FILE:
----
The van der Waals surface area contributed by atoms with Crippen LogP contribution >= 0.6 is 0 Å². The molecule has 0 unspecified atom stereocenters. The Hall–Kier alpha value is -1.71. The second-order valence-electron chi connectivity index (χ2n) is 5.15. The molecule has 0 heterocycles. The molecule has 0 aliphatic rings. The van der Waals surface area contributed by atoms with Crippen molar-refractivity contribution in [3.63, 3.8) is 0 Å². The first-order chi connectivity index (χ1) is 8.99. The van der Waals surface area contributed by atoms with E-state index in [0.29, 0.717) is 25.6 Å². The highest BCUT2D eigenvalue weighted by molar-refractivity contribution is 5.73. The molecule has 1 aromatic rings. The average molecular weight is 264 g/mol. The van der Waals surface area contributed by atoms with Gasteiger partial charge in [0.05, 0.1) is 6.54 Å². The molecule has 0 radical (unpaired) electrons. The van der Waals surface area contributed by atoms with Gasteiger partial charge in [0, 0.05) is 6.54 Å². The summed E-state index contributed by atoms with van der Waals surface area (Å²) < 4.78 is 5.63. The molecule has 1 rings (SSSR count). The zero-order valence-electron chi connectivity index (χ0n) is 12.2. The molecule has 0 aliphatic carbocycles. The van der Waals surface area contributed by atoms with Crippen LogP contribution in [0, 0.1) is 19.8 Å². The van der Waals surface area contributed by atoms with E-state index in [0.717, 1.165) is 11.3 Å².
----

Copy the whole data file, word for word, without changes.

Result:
The van der Waals surface area contributed by atoms with Crippen LogP contribution >= 0.6 is 0 Å². The molecule has 0 unspecified atom stereocenters. The Hall–Kier alpha value is -1.71. The second-order valence-electron chi connectivity index (χ2n) is 5.15. The molecule has 0 heterocycles. The molecule has 0 aliphatic rings. The van der Waals surface area contributed by atoms with Crippen molar-refractivity contribution in [3.63, 3.8) is 0 Å². The first-order chi connectivity index (χ1) is 8.99. The van der Waals surface area contributed by atoms with E-state index in [0.29, 0.717) is 25.6 Å². The highest BCUT2D eigenvalue weighted by molar-refractivity contribution is 5.73. The molecule has 1 aromatic rings. The average molecular weight is 264 g/mol. The van der Waals surface area contributed by atoms with Gasteiger partial charge in [0.05, 0.1) is 6.54 Å². The molecule has 0 radical (unpaired) electrons. The van der Waals surface area contributed by atoms with Gasteiger partial charge in [0, 0.05) is 6.54 Å². The summed E-state index contributed by atoms with van der Waals surface area (Å²) < 4.78 is 5.63. The molecule has 1 rings (SSSR count). The zero-order valence-electron chi connectivity index (χ0n) is 12.2. The molecule has 0 aliphatic carbocycles. The van der Waals surface area contributed by atoms with Crippen LogP contribution in [0, 0.1) is 19.8 Å². The van der Waals surface area contributed by atoms with E-state index in [0.717, 1.165) is 11.3 Å².